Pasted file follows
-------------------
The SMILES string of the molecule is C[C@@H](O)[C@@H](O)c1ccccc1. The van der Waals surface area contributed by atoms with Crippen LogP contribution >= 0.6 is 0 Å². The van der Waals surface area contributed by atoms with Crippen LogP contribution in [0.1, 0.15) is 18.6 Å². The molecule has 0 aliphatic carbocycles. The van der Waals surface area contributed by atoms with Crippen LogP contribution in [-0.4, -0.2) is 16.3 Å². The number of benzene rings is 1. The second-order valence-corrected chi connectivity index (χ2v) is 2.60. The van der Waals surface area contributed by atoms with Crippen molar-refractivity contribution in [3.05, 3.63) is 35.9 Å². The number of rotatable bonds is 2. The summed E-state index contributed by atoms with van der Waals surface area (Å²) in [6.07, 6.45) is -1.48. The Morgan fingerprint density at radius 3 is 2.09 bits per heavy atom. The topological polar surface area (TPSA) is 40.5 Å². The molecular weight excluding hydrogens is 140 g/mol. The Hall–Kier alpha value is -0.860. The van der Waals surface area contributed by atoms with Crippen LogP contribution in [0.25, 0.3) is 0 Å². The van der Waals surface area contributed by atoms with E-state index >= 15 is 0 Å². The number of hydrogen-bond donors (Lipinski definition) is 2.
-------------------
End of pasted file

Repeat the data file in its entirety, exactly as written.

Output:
The SMILES string of the molecule is C[C@@H](O)[C@@H](O)c1ccccc1. The van der Waals surface area contributed by atoms with Crippen LogP contribution >= 0.6 is 0 Å². The van der Waals surface area contributed by atoms with Crippen LogP contribution in [0.1, 0.15) is 18.6 Å². The molecule has 0 aliphatic carbocycles. The van der Waals surface area contributed by atoms with Crippen LogP contribution in [-0.4, -0.2) is 16.3 Å². The number of benzene rings is 1. The second-order valence-corrected chi connectivity index (χ2v) is 2.60. The van der Waals surface area contributed by atoms with Crippen molar-refractivity contribution in [3.05, 3.63) is 35.9 Å². The number of rotatable bonds is 2. The summed E-state index contributed by atoms with van der Waals surface area (Å²) in [6.07, 6.45) is -1.48. The Morgan fingerprint density at radius 3 is 2.09 bits per heavy atom. The topological polar surface area (TPSA) is 40.5 Å². The molecular weight excluding hydrogens is 140 g/mol. The Hall–Kier alpha value is -0.860. The van der Waals surface area contributed by atoms with Crippen LogP contribution in [0.25, 0.3) is 0 Å². The van der Waals surface area contributed by atoms with E-state index >= 15 is 0 Å². The number of hydrogen-bond donors (Lipinski definition) is 2.